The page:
Fort Hood Shooter: Passing the Buck

A Defense Department Review has found that doctors overseeing the training of the Fort Hood shooter continually voiced complaints concerning his strident views on Islam and inappropriate behavior.  At the same time Nidal Hasan was promoted and received positive performance evaluations.

In telling episodes from the latter stages of Hasan’s lengthy medical education in the Washington, D.C., area, he gave a class presentation questioning whether the U.S.-led war on terror was actually a war on Islam. And fellow students said he suggested that Shariah (shah-REE’-yuh), or Islamic law, trumped the Constitution and he attempted to justify suicide bombings.

Yet no one in Hasan’s chain of command appears to have challenged his eligibility to hold a secret security clearance even though they could have because the statements raised doubt about his loyalty to the United States. Had they, Hasan’s fitness to serve as an Army officer may have been called into question long before he reported to Fort Hood.

Instead, in July 2009, Hasan arrived in central Texas, his secret clearance intact, his reputation as a weak performer well known, and Army authorities believing that posting him at such a large facility would mask his shortcomings.

The Army knew not only that Hassan was a Jihadist sympathizer, but that he was also a substandard doctor:

Hasan’s superiors had a full picture of him, developed over his 12-year career as a military officer, medical student and psychiatrist, according to the information reviewed by AP.

While in medical school at the Uniformed Services University of Health Sciences from 1997 to 2003, Hasan received a string of below average and failing grades, was put on academic probation and showed little motivation to learn.

He took six years to graduate from the university in Bethesda, Md., instead of the customary four, according to the school. The delays were due in part to the deaths of his father in 1998 and his mother in 2001. Yet the information about his academic probation and bad grades wasn’t included in his military personnel file, leaving the impression he was ready for more intense instruction.

In June 2003, Hasan started a four-year psychiatry internship and residency at Walter Reed Army Medical Center in Washington, D.C., and he was counseled frequently for deficiencies in his performance. Teachers and colleagues described him as a below average student.

Between 2003 and 2007, Hasan’s supervisors expressed their concerns with him in memos, meeting notes and counseling sessions. He needed steady monitoring, especially in the emergency room, had difficulty communicating and working with colleagues, his attendance was spotty and he saw few patients.

In one incident already made public, a patient of Hasan’s with suicidal and homicidal tendencies walked out of the hospital without permission.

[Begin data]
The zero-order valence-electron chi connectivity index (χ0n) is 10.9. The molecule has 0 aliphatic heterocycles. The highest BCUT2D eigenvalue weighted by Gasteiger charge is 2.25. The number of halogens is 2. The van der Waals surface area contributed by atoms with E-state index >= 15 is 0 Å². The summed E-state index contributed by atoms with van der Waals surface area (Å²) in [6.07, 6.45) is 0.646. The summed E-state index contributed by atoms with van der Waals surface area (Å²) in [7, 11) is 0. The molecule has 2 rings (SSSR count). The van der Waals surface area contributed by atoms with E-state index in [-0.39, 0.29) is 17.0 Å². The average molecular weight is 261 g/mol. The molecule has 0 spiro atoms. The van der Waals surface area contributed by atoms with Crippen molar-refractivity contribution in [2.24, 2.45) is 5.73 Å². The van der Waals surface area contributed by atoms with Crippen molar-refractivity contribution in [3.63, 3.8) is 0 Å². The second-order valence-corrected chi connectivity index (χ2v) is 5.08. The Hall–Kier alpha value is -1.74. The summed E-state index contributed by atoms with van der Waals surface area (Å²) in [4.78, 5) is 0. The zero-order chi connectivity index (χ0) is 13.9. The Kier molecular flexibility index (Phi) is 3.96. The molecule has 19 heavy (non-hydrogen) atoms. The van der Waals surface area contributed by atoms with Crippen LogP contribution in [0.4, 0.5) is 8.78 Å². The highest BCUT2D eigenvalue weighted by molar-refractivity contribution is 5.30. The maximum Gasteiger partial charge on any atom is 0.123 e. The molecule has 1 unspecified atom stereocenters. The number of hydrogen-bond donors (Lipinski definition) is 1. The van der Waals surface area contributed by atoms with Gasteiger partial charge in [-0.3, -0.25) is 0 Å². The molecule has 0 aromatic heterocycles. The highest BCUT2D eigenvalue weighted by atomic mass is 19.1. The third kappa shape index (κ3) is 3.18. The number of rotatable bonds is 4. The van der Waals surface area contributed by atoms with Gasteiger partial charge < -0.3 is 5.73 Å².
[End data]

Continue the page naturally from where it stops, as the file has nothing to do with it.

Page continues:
Still, Hasan’s officer evaluation reports were consistently more positive, usually describing his performance as satisfactory and at least twice as outstanding. Known as “OERs,” the reports are used to determine promotions and assignments. The Army promoted Hasan to captain in 2003 and to major in 2009.

At Walter Reed, Hasan’s conflict with his Islamic faith and his military service became more apparent to superiors and colleagues, according to the information. He made a pilgrimage to Mecca in Saudi Arabia, a trip expected of all Muslims at least once. But he was also cited for inappropriately engaging patients in discussions about religious issues.

Early in 2007, Maj. Scott Moran became director of psychiatry residency and took a much firmer line with Hasan. Moran reprimanded him for not being reachable when he was supposed to be on-call, developed a plan to improve his performance, and informed him his research project about the internal conflicts of Muslim soldiers was inappropriate.

Nonetheless, Hasan presented the project, entitled “Koranic World View as It Relates to Muslims in the U.S. Military,” and it was approved as meeting a residency program requirement, according to the information.

This report merely confirms what we already knew:  there were plenty of red flags about Hasan and no one did anything.  No one in Hasan’s chain of command had the courage to step up to the plate and take the necessary steps to get rid of a doctor who was not only manifestly incompetent but who was potentially dangerous.  To do so against a Muslim doctor would have risked their careers, and they valued their careers ahead of the troops who would come into contact with Hasan.  They gave Hasan glowing reviews so he would be promoted, transferred and be someone else’s problem.  Completely contemptible.

4 Responses to Fort Hood Shooter: Passing the Buck

  • Phillip says:

    “Still, Hasan’s officer evaluation reports were consistently more positive, usually describing his performance as satisfactory and at least twice as outstanding. Known as “OERs,” the reports are used to determine promotions and assignments. The Army promoted Hasan to captain in 2003 and to major in 2009.”

    In my day “satisfactory” on an OER (fitrep in those days) was the kiss of death for any career. There was grade inflation in evals and uless one got a fair number of “outstandings” one was not going to get promoted. Perhaps someone was trying to ease out Hasan in the long-haul. Of course not noticing what was going on in the here and now.

  • Matt says:

    “They gave Hasan glowing reviews so he would be promoted, transferred and be someone else’s problem.”

    Happened all the time in the navy with women and minorities. No one would risk the label of chauvinist or racist.

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